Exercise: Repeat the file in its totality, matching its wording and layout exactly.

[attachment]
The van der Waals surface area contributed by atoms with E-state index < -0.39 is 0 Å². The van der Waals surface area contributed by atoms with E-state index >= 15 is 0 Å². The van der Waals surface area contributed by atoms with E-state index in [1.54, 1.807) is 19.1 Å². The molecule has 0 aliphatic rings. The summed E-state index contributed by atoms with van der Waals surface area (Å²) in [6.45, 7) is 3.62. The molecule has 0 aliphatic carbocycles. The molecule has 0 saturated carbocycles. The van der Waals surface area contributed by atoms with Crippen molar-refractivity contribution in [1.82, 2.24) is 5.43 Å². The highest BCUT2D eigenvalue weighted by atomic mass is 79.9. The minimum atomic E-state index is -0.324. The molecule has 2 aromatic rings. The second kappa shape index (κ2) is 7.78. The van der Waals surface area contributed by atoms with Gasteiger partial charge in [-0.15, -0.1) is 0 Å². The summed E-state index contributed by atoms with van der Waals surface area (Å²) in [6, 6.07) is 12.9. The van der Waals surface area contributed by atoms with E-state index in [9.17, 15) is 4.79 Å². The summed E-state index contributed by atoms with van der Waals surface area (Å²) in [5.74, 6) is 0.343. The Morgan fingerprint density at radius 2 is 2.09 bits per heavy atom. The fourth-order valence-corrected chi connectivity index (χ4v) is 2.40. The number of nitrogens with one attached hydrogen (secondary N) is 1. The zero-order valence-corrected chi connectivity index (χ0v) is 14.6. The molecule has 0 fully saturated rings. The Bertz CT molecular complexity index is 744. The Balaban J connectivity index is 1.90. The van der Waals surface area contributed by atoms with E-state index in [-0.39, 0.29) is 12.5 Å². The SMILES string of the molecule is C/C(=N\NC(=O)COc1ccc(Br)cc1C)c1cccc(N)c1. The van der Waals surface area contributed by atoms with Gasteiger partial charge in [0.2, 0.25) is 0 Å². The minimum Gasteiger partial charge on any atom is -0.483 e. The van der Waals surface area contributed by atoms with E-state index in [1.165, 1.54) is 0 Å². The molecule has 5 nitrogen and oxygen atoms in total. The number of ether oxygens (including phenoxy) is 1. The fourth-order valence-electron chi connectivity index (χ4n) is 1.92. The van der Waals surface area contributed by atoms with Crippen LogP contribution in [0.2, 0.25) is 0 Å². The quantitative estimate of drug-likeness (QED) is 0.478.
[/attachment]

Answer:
The van der Waals surface area contributed by atoms with E-state index < -0.39 is 0 Å². The van der Waals surface area contributed by atoms with E-state index >= 15 is 0 Å². The van der Waals surface area contributed by atoms with E-state index in [1.54, 1.807) is 19.1 Å². The molecule has 0 aliphatic rings. The summed E-state index contributed by atoms with van der Waals surface area (Å²) in [6.45, 7) is 3.62. The molecule has 0 aliphatic carbocycles. The molecule has 0 saturated carbocycles. The van der Waals surface area contributed by atoms with Crippen molar-refractivity contribution in [1.82, 2.24) is 5.43 Å². The highest BCUT2D eigenvalue weighted by atomic mass is 79.9. The minimum atomic E-state index is -0.324. The molecule has 2 aromatic rings. The second kappa shape index (κ2) is 7.78. The van der Waals surface area contributed by atoms with Gasteiger partial charge in [-0.15, -0.1) is 0 Å². The summed E-state index contributed by atoms with van der Waals surface area (Å²) in [6, 6.07) is 12.9. The van der Waals surface area contributed by atoms with E-state index in [9.17, 15) is 4.79 Å². The summed E-state index contributed by atoms with van der Waals surface area (Å²) in [5.74, 6) is 0.343. The Morgan fingerprint density at radius 2 is 2.09 bits per heavy atom. The fourth-order valence-corrected chi connectivity index (χ4v) is 2.40. The number of nitrogens with one attached hydrogen (secondary N) is 1. The zero-order valence-corrected chi connectivity index (χ0v) is 14.6. The molecule has 0 fully saturated rings. The Bertz CT molecular complexity index is 744. The Balaban J connectivity index is 1.90. The van der Waals surface area contributed by atoms with E-state index in [-0.39, 0.29) is 12.5 Å². The SMILES string of the molecule is C/C(=N\NC(=O)COc1ccc(Br)cc1C)c1cccc(N)c1. The van der Waals surface area contributed by atoms with Gasteiger partial charge in [0.2, 0.25) is 0 Å². The minimum Gasteiger partial charge on any atom is -0.483 e. The van der Waals surface area contributed by atoms with E-state index in [1.165, 1.54) is 0 Å². The molecule has 5 nitrogen and oxygen atoms in total. The number of ether oxygens (including phenoxy) is 1. The fourth-order valence-electron chi connectivity index (χ4n) is 1.92. The van der Waals surface area contributed by atoms with Crippen LogP contribution in [0.2, 0.25) is 0 Å². The quantitative estimate of drug-likeness (QED) is 0.478.